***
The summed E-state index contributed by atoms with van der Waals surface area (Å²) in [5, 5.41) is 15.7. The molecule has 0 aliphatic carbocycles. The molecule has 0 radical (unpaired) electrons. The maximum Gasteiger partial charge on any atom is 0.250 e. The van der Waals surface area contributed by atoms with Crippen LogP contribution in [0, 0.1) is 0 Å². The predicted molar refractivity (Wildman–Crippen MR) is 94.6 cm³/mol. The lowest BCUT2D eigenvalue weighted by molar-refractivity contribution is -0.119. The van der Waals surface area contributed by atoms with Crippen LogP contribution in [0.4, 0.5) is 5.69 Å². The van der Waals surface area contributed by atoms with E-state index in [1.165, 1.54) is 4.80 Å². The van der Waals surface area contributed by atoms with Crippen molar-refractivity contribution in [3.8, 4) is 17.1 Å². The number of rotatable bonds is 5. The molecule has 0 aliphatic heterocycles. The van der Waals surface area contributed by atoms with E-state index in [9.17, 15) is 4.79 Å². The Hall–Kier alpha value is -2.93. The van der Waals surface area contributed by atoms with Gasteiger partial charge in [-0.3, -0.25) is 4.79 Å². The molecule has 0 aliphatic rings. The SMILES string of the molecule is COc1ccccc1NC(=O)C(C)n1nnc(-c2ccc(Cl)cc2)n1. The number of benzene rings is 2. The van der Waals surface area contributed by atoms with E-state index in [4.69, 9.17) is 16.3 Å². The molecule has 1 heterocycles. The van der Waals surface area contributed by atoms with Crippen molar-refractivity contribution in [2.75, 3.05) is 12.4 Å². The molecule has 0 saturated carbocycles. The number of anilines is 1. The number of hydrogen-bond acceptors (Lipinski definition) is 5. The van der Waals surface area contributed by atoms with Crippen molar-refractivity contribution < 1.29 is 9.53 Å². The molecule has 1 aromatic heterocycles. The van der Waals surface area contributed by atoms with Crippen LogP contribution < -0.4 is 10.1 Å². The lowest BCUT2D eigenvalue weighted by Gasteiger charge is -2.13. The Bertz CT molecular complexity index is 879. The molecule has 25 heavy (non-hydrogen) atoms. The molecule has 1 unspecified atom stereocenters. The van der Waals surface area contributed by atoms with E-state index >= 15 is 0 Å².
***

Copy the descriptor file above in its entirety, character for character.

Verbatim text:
The summed E-state index contributed by atoms with van der Waals surface area (Å²) in [5, 5.41) is 15.7. The molecule has 0 aliphatic carbocycles. The molecule has 0 radical (unpaired) electrons. The maximum Gasteiger partial charge on any atom is 0.250 e. The van der Waals surface area contributed by atoms with Crippen LogP contribution in [0, 0.1) is 0 Å². The predicted molar refractivity (Wildman–Crippen MR) is 94.6 cm³/mol. The lowest BCUT2D eigenvalue weighted by molar-refractivity contribution is -0.119. The van der Waals surface area contributed by atoms with Crippen LogP contribution in [0.4, 0.5) is 5.69 Å². The van der Waals surface area contributed by atoms with E-state index in [1.165, 1.54) is 4.80 Å². The van der Waals surface area contributed by atoms with Crippen molar-refractivity contribution in [3.8, 4) is 17.1 Å². The number of rotatable bonds is 5. The molecule has 0 aliphatic heterocycles. The van der Waals surface area contributed by atoms with E-state index in [9.17, 15) is 4.79 Å². The Hall–Kier alpha value is -2.93. The van der Waals surface area contributed by atoms with Gasteiger partial charge in [-0.3, -0.25) is 4.79 Å². The molecule has 0 aliphatic rings. The SMILES string of the molecule is COc1ccccc1NC(=O)C(C)n1nnc(-c2ccc(Cl)cc2)n1. The number of benzene rings is 2. The van der Waals surface area contributed by atoms with E-state index in [4.69, 9.17) is 16.3 Å². The molecule has 1 heterocycles. The van der Waals surface area contributed by atoms with Crippen molar-refractivity contribution in [2.75, 3.05) is 12.4 Å². The molecule has 0 saturated carbocycles. The number of anilines is 1. The number of hydrogen-bond acceptors (Lipinski definition) is 5. The van der Waals surface area contributed by atoms with Crippen molar-refractivity contribution < 1.29 is 9.53 Å². The molecule has 1 aromatic heterocycles. The van der Waals surface area contributed by atoms with Crippen LogP contribution < -0.4 is 10.1 Å². The lowest BCUT2D eigenvalue weighted by Gasteiger charge is -2.13. The Bertz CT molecular complexity index is 879. The molecule has 25 heavy (non-hydrogen) atoms. The molecule has 1 unspecified atom stereocenters. The van der Waals surface area contributed by atoms with E-state index >= 15 is 0 Å².